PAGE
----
Beyond his impressive output of book-length fictional works and explorations into the realm of theatrical drama, Moravia worked continuously on the series of short stories that first appeared in collected form as Roman Tales and More Roman Tales. These stories and others originally published in the Rome daily newspaper Corriere della sera are recognized as representing Moravia’s masterful stylistic skill at its best. Pithy and satirical, the racconti (tales) survey all facets of Italian life as seen from the first-person perspective of an anonymous member of the Roman working class.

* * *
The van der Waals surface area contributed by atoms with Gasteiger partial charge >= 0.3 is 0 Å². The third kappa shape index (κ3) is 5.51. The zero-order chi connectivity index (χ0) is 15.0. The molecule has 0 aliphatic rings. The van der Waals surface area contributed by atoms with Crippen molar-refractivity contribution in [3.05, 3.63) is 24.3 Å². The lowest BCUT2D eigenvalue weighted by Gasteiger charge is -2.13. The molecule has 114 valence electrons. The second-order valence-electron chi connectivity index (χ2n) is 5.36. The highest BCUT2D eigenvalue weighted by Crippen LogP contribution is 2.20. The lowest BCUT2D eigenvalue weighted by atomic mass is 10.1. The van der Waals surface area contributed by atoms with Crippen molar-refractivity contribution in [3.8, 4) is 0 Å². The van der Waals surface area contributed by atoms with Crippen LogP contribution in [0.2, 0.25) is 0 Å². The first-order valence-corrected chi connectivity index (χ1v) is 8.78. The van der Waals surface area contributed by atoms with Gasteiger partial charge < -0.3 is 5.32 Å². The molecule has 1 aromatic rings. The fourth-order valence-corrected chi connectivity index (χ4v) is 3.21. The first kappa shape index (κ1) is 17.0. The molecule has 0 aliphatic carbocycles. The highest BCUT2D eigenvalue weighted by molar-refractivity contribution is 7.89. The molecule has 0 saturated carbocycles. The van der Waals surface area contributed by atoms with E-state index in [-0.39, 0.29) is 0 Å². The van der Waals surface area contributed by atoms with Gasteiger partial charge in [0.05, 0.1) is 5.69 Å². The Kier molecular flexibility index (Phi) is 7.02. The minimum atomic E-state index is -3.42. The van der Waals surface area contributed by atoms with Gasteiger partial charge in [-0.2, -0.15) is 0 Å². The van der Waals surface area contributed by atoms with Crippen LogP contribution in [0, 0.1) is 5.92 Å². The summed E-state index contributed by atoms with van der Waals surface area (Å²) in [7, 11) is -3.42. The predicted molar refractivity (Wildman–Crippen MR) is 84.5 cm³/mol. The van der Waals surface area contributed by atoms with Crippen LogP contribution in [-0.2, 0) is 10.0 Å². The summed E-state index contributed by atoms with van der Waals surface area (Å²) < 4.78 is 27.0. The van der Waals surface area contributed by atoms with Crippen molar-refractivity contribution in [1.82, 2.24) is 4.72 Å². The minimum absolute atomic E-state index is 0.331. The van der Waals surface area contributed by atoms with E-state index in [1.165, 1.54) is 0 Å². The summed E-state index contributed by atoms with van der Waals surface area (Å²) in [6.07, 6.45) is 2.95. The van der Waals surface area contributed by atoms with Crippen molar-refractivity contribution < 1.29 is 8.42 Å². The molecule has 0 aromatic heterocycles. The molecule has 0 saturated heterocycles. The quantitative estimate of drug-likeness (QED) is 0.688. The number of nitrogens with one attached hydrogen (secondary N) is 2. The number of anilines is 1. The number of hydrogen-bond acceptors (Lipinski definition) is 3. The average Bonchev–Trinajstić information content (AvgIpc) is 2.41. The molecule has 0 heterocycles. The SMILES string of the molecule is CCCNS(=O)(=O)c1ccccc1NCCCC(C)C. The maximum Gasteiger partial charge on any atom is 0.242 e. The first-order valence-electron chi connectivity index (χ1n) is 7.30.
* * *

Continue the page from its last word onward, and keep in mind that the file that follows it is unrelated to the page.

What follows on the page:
BibliographyAillaud, Charlotte. “A Visit with Italy’s Man of Letters.” Architectural Digest 45 (March, 1988): 210. Discusses Moravia’s childhood, during which he read extensively while convalescing from tuberculosis; Moravia contends he would like to have been a painter because painting is “closer to reality than writing.”Dego, Giuliano. Writers and Critics: Moravia. New York: Barnes and Noble Books, 1967. A valuable overview of Moravia’s early production, with discussion centering on his naturalistic presentation, his remarkable descriptive ability, his major theme of alienation, and his ceaseless exploration of crisis.Haberman, Clyde. “Obituary.” The New York Times, September 27, 1990, p. B10. A brief but useful retrospective of Moravia’s life and work. Includes many quotes from the author and from those, such as the president of Italy, who have long appreciated his fiction.Heiney, Donald. Three Italian Novelists: Moravia, Pavese, Vittorini. Ann Arbor: University of Michigan Press, 1968. Concentrates on Moravia as creator and craftsman, not as political thinker, psychologist, sociologist, or philosopher. Contains some discussion of characters, themes, and techniques in the short stories, which Heiney considers “models” of the novels. Notes, bibliography, index.Kozma, Janice M. The Architecture of Imagery in Alberto Moravia’s Fiction. Chapel Hill: University of North Carolina Press, 1993. A monograph in the North Carolina Studies in the Romance Languages and Literatures series (no. 244). Kozma carefully examines how Moravia organizes his imagery into simple and complex forms, and into “discrete and seemingly discrete” categories. A set of appendices analyzes the imagery of women, men, war, nature, architecture, machines, the body, food, and sex. Includes a bibliography.Lewis, R. W. B. “Alberto Moravia: Eros and Existence.” In From “Verismo” to Experimentalism. Bloomington: Indiana University Press, 1969. Lewis, describing Moravia as a minor master of the strategy of “artistic conversion, of the transformation of one set of values into another,” succinctly analyzes the “sexualization” of objects, values, and relationships in Moravia’s fiction.Paterson, Harriet. “Mourning the Maestros.” The Independent, July 7, 1991, p. 26. A tribute to, and discussion of, four of Italy’s late, great postwar authors. Notes that the deaths of Moravia, Italo Calvino, Primo Levi, and Leonardo Sciascia signal the end of a generation who stood for the new left-wing ideal in Italy; with Moravia’s death, Paterson asserts there is no one left to make angry judgments in the country.Peterson, Thomas Erling. Alberto Moravia. New York: Twayne, 1996. Comprehensive coverage of the life and works of Moravia. Includes critical analysis of major works, as well as information on personal and public activities. Describes the political climate in Italy and its relevance to Moravia’s life.Rebay, Luciano. Alberto Moravia. New York: Columbia University Press, 1970. This very abbreviated introduction to Moravia’s life and novels offers insight into the short stories as well; Rebay emphasizes that Moravia gladly accepted the charge of being “monotonous” in his concentration on tragic human emptiness, spiritual crisis, and sex. Supplemented by a bibliography.Ross, Joan, and Donald Freed. The Existentialism of Alberto Moravia. Carbondale: Southern Illinois University Press, 1972. Placing Moravia in the context of the literature and philosophy of existentialism, this thoroughly conducted analysis underscores the considerable significance of the concepts of love, suffering, and reality within this broader framework. Complemented by notes and an index.Schifano, Jean-Noel. “A Moravian Perspective.” World Press Review 32 (August, 1985): 59-60. In this interview, Moravia discusses his collection of stories entitled The Thing, as well as his novel and play; also discusses the Catholic Church, Rome, and travel.Weaver, William. “Roman Candle.” The New York Review of Books 45 (June 25, 1998): 49-52. Discusses the life and works of Moravia, whom Weaver befriended for four decades; notes that Moravia claimed the determining factors in his life were his aversion to Fascism and a childhood illness that denied him both a normal adolescence and a traditional education; notes how the anti-fascist stance and sexual candor of his novels antagonized both the church and the wartime government.Wood, Sharon. Gender, Discourse, and Politics: Woman as Object–Language and Gender in the Work of Alberto Moravia. London: Pluto Press, 1990. Examines Moravia’s treatment of female characters in his works. Includes bibliographical references and an index.Wood, Sharon. Woman as Object: Language and Gender in the Work of Alberto Moravia. London: Pluto, 1990. Cogent and sensitive, this excellent study explores the relationship of language to sex and power, and to experience–both gender bound and intimately individual–in Moravia’s work. The author concludes that Moravia’s attempts at representing experience from the female perspective ultimately fail. Includes excellent, extensive notes, a bibliography, and an index.